July 2015: All praise for her speaking out about being gang raped in the viral Humans of Mumbai post.
They say there are two reasons one keeps secrets—because something is private or because something is wrong. Over the years, I find that secrets play an increasingly insignificant role in my life. Because, in my quest to have/be an ‘integrated personality’ (my friend Jordyn’s term for being the same person in all situations while responding to context, of course), I’ve been seeking to dispel the ‘private’ and reduce doing—and creating secrets of—things that I consider ‘wrong’.
In one aspect, Sapna’s and my views on secrets differ. “It took me 20 years to voice my incident, but for me a woman keeping it all within her because she has no other choice isn’t a sign of weakness—it’s a mark of strength and something we need to start respecting,” she says in her viral Humans of Mumbai post about being gang raped at 24. To my mind, the “no other choice” bit of the sentence contradicts the ‘silence is a mark of strength’ assertion, but I’m going to let that slide. At this point, I cannot compliment Ms Bhavnani enough.
Though she and I know each other and say hello when we see each other at parties, we’re not friends or anything. I’ve always admired her spunk, from the time she was writing those Sex and The City-style columns in Mumbai Mirror back in the day. Over the years I’ve watched her become increasingly activistic on Facebook where we are connected, stray cat this and village that, making the shift away from Bollywood that had claimed her for a brief moment. Then there was her role in the evocative play Nirbhaya…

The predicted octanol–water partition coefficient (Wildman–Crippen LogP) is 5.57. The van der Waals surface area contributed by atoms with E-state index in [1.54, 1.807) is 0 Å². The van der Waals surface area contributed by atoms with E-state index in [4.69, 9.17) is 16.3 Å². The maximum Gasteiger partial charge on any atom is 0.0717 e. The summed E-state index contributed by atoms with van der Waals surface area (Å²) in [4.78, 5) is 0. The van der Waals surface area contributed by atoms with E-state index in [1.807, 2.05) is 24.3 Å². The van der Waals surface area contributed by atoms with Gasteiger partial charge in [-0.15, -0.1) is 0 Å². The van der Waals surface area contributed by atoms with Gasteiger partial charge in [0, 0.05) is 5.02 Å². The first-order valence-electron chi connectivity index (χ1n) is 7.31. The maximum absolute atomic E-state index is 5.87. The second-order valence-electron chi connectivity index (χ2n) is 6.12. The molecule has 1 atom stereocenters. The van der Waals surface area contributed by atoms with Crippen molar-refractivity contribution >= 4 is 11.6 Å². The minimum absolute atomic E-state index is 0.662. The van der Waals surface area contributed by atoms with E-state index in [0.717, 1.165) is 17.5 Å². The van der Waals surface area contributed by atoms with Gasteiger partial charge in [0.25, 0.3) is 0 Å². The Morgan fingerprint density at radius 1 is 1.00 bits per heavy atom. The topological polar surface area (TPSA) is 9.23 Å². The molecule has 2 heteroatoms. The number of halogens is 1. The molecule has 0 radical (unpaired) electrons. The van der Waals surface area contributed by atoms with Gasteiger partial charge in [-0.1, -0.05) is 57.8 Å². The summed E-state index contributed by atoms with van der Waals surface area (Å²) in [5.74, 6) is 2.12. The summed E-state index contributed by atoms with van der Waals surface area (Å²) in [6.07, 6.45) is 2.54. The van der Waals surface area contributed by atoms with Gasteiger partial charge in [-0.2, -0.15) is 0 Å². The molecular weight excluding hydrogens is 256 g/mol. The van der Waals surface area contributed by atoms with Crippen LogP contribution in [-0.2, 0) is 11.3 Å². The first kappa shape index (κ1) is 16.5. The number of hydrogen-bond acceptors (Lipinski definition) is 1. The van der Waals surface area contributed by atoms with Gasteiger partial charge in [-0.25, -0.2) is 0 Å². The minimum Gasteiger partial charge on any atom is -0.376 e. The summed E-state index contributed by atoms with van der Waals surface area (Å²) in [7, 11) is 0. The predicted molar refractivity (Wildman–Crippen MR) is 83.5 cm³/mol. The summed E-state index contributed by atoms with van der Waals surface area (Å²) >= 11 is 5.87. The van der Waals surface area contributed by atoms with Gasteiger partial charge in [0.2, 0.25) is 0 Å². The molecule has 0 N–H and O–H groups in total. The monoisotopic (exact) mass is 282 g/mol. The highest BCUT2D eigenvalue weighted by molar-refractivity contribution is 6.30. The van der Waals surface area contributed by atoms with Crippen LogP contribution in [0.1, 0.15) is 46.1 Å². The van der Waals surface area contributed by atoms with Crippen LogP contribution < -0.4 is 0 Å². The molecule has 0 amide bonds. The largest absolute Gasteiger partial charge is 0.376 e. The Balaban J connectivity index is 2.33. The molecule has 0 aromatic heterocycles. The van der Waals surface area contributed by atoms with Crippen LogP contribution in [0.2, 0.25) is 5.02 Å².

And now this. Her post is a win in so many ways, big and small.
There’s the casual back-at-ya censure of society for labelling a 14-year-old a "whore" for talking to boys, driving motorcycles and smoking; and the contrast with Western freedoms. There’s the appropriation of the word ‘whore’, loud and proud.
Most important is her assertion that she never let the incident break her spirit.
One of the many problems with Indians’ attitudes towards rape is the exaggerated ‘haaaaw’ that society reserves for survivors. Even when it’s well-meaning: there were those who said it was good Jyoti Singh Pandey died, whatever would the poor thing do without her honour if she had survived?!
Don’t get me wrong: being raped is a terrible thing to happen to someone, raping someone is one of the worst things you can do. But victims of sexual violence left with no permanent physical damage could well choose to deal with the emotional scars by brushing the incident off as just another stick in the hole, no permanent physical damage done, big deal.
I have. Sapna took a (deeply symbolic) shower, and then pushed the incident to the back of her mind. This is not an option for women in environment where there are permanent social repercussions to reinforce the momentousness of that moment—as though your own emotional and physical trauma wasn’t enough.
Unlike most victims of sexual violence who internalise blame, it appears that Sapna kept the rape secret because it was private, and not because she felt she was in the wrong.
“I still wear short dresses and the brightest red on my lips,” she says, standing out as a beacon of hope. Yes, there can be—and is—life after rape. (Or anything else for that matter. As Jung said, “I am not what happened to me, I am what I choose to become.")
I’m glad she’s said it, after “keeping it all within her” all this while, and for the number of people it’s reached. I scroll down her Timeline and, 10 minutes of scrolling later, I’m still only seeing the flood of congratulatory messages (filled with words like "inspiration", "hero") coming her way about this post.
An edited version of this article appeared on iDiva in July 2015.